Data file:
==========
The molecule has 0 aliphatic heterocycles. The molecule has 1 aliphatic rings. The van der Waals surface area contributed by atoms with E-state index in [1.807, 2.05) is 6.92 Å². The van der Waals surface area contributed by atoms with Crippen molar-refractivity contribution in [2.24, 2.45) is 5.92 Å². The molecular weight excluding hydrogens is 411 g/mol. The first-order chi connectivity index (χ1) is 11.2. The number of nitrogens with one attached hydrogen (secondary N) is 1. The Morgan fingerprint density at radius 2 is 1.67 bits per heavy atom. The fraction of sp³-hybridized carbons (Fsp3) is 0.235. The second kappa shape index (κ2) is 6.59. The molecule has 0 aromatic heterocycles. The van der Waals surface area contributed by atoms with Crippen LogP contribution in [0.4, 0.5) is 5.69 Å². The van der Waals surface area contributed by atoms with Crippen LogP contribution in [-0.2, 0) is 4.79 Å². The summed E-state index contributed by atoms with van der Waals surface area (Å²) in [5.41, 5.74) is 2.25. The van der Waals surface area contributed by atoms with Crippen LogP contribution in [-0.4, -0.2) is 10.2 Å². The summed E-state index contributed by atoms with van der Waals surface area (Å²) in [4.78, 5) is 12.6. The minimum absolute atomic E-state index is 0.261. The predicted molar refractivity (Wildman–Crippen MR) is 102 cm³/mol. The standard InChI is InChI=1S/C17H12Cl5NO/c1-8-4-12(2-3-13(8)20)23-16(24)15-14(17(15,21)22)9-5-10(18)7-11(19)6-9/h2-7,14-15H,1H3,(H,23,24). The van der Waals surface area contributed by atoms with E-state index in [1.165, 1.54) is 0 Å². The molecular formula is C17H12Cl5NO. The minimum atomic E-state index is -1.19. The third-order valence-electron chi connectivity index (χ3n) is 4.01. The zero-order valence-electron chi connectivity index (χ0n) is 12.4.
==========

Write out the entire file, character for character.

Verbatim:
The molecule has 0 aliphatic heterocycles. The molecule has 1 aliphatic rings. The van der Waals surface area contributed by atoms with E-state index in [1.807, 2.05) is 6.92 Å². The van der Waals surface area contributed by atoms with Crippen molar-refractivity contribution in [2.24, 2.45) is 5.92 Å². The molecular weight excluding hydrogens is 411 g/mol. The first-order chi connectivity index (χ1) is 11.2. The number of nitrogens with one attached hydrogen (secondary N) is 1. The Morgan fingerprint density at radius 2 is 1.67 bits per heavy atom. The fraction of sp³-hybridized carbons (Fsp3) is 0.235. The second kappa shape index (κ2) is 6.59. The molecule has 0 aromatic heterocycles. The van der Waals surface area contributed by atoms with Crippen LogP contribution in [0.4, 0.5) is 5.69 Å². The van der Waals surface area contributed by atoms with Crippen LogP contribution in [-0.2, 0) is 4.79 Å². The summed E-state index contributed by atoms with van der Waals surface area (Å²) in [5.41, 5.74) is 2.25. The van der Waals surface area contributed by atoms with Crippen LogP contribution in [-0.4, -0.2) is 10.2 Å². The summed E-state index contributed by atoms with van der Waals surface area (Å²) in [4.78, 5) is 12.6. The minimum absolute atomic E-state index is 0.261. The predicted molar refractivity (Wildman–Crippen MR) is 102 cm³/mol. The standard InChI is InChI=1S/C17H12Cl5NO/c1-8-4-12(2-3-13(8)20)23-16(24)15-14(17(15,21)22)9-5-10(18)7-11(19)6-9/h2-7,14-15H,1H3,(H,23,24). The van der Waals surface area contributed by atoms with E-state index in [1.165, 1.54) is 0 Å². The molecular formula is C17H12Cl5NO. The minimum atomic E-state index is -1.19. The third-order valence-electron chi connectivity index (χ3n) is 4.01. The zero-order valence-electron chi connectivity index (χ0n) is 12.4.